So it shouldn’t surprise you to hear that by the time our second call closed on June 1, we received nearly 600 applications for funding worth a combined $1.5 billion. Obviously, that’s more money that the Broadband Fund allows, so our work is cut out for us. We’re reviewing the applications carefully with a view to approving those projects—some sooner than others—that will yield the greatest benefits in closing the divide in all regions of the country.
I’ve given you quite a handful of statistics and figures just now. If that kind of data interests you—and I know quite a few among you are keen on such information—the next edition of our Communications Monitoring Report is scheduled for release in December. This year’s report will be as comprehensive as ever, but will feature a new approach. First, in keeping with our digital-first philosophy, we will be releasing a streamlined version of the report. While there will be fewer charts and tables than you’re accustomed to seeing, this will enable a second important change – one that I think will be welcomed by our readership. Rather than staggering the release of data over several months, we will be publishing all the datasets at the same time in the Government of Canada’s Open Data portal.
So for those who want to skim quickly over the highlights, our report will provide everything you need. For those who love to dig deeper and compare and contrast metrics—about mobile device penetration across the country, for example—the Open Data portal is an ideal supplement.
One last piece that I think will be of interest to those who crave figures and analysis is our soon-to-be-released report on the future of television and video distribution. We have commissioned Omdia to take an in-depth look at online services in Canada and nine other countries, and to examine the effects of these services on television distribution. Our goal here is to bolster our strategic foresight capabilities by analyzing those factors in other nations that might also impact the evolution of online TV and video distribution in Canada.
That report is due out before the end of the year. Stay tuned.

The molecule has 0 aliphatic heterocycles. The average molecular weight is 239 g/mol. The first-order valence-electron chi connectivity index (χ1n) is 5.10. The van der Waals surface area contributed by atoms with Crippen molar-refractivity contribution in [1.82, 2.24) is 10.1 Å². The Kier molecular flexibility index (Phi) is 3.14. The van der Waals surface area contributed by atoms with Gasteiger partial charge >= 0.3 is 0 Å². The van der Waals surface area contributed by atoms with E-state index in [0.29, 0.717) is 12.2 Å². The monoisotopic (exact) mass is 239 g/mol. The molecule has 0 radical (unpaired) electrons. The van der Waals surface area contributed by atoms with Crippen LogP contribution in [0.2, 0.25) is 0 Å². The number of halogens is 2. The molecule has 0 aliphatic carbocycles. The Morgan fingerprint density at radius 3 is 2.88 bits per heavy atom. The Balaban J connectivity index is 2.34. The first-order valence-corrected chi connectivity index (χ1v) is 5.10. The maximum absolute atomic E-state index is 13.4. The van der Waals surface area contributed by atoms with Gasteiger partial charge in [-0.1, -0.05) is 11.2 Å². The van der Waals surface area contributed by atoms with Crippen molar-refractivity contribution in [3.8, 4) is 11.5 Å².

Update on initiatives
I’d like to close my remarks with a brief round-up of some of the telecommunications issues that are before the Commission at the moment. Obviously, these are active files, so I cannot comment on their potential outcomes, but some updates are certainly worth sharing.
One of the elephants in our virtual room today is the question of the review and vary applications we have received for the final wholesale rates for aggregated high-speed access services that we set in August 2019. This matter is before the Commission for review, and I can’t comment any further on it, except to say that we granted a stay for the implementation of those final rates in September. The interim rates therefore remain in effect until such time as the process is completed. I should add that the stay decision is also being challenged before the Federal Court of Appeal.
I have said before and I will say again that when our Commission regulates, we do so with the public interest foremost in mind. We build a public record through the public consultations and public hearings we hold, and take into account all the evidence presented to us. We render our decisions based on that public record while looking back at past experiences and ahead—as best we can—to the future. As we do, we juggle at-times competing interests such as competition, affordability, investment, consumer interests and innovation. And we do so within the boundaries of the mandate and jurisdiction entrusted to us by Parliament.
That’s what we call regulating in the public interest.
Related to this matter is the consultation we launched in June to determine the most appropriate configuration for the disaggregated high-speed access regime across Canada. We are continuing to build the public record.